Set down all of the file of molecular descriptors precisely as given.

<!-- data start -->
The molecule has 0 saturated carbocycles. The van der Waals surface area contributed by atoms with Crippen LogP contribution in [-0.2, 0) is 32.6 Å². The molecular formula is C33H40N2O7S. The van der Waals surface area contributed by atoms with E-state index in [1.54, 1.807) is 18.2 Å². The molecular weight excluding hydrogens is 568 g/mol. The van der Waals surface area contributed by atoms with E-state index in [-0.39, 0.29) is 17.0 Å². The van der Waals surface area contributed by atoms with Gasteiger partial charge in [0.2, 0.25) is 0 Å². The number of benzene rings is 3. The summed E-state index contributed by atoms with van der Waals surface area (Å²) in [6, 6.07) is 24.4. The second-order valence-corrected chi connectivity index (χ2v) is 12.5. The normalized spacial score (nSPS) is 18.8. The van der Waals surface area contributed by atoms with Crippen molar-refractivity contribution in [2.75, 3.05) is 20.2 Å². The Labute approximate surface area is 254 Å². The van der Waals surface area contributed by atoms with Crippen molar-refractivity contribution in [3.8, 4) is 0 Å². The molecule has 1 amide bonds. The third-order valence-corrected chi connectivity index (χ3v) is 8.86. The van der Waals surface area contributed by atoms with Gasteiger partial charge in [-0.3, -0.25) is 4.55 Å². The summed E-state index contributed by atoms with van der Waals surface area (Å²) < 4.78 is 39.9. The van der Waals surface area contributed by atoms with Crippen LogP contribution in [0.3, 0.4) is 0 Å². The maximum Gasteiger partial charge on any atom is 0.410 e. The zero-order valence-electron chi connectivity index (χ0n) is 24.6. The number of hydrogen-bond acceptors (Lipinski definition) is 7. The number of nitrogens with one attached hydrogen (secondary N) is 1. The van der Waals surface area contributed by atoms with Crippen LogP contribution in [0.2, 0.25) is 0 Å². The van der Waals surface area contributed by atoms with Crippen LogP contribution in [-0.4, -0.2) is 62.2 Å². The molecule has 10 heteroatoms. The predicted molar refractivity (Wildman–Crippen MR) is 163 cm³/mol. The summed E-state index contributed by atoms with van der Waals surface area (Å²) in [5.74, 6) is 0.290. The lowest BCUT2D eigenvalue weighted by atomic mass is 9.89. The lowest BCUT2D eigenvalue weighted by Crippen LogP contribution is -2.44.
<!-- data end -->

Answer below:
The molecule has 0 saturated carbocycles. The van der Waals surface area contributed by atoms with Crippen LogP contribution in [-0.2, 0) is 32.6 Å². The molecular formula is C33H40N2O7S. The van der Waals surface area contributed by atoms with E-state index in [1.54, 1.807) is 18.2 Å². The molecular weight excluding hydrogens is 568 g/mol. The van der Waals surface area contributed by atoms with E-state index in [-0.39, 0.29) is 17.0 Å². The van der Waals surface area contributed by atoms with Gasteiger partial charge in [0.2, 0.25) is 0 Å². The number of benzene rings is 3. The summed E-state index contributed by atoms with van der Waals surface area (Å²) in [6, 6.07) is 24.4. The second-order valence-corrected chi connectivity index (χ2v) is 12.5. The normalized spacial score (nSPS) is 18.8. The van der Waals surface area contributed by atoms with Crippen molar-refractivity contribution in [2.75, 3.05) is 20.2 Å². The Labute approximate surface area is 254 Å². The van der Waals surface area contributed by atoms with Crippen molar-refractivity contribution in [3.8, 4) is 0 Å². The molecule has 1 amide bonds. The third-order valence-corrected chi connectivity index (χ3v) is 8.86. The van der Waals surface area contributed by atoms with Gasteiger partial charge in [-0.3, -0.25) is 4.55 Å². The summed E-state index contributed by atoms with van der Waals surface area (Å²) < 4.78 is 39.9. The van der Waals surface area contributed by atoms with Crippen LogP contribution in [0.3, 0.4) is 0 Å². The maximum Gasteiger partial charge on any atom is 0.410 e. The zero-order valence-electron chi connectivity index (χ0n) is 24.6. The number of hydrogen-bond acceptors (Lipinski definition) is 7. The number of nitrogens with one attached hydrogen (secondary N) is 1. The van der Waals surface area contributed by atoms with Crippen LogP contribution in [0.2, 0.25) is 0 Å². The van der Waals surface area contributed by atoms with Crippen LogP contribution in [-0.4, -0.2) is 62.2 Å². The molecule has 10 heteroatoms. The predicted molar refractivity (Wildman–Crippen MR) is 163 cm³/mol. The summed E-state index contributed by atoms with van der Waals surface area (Å²) in [5.74, 6) is 0.290. The lowest BCUT2D eigenvalue weighted by atomic mass is 9.89. The lowest BCUT2D eigenvalue weighted by Crippen LogP contribution is -2.44.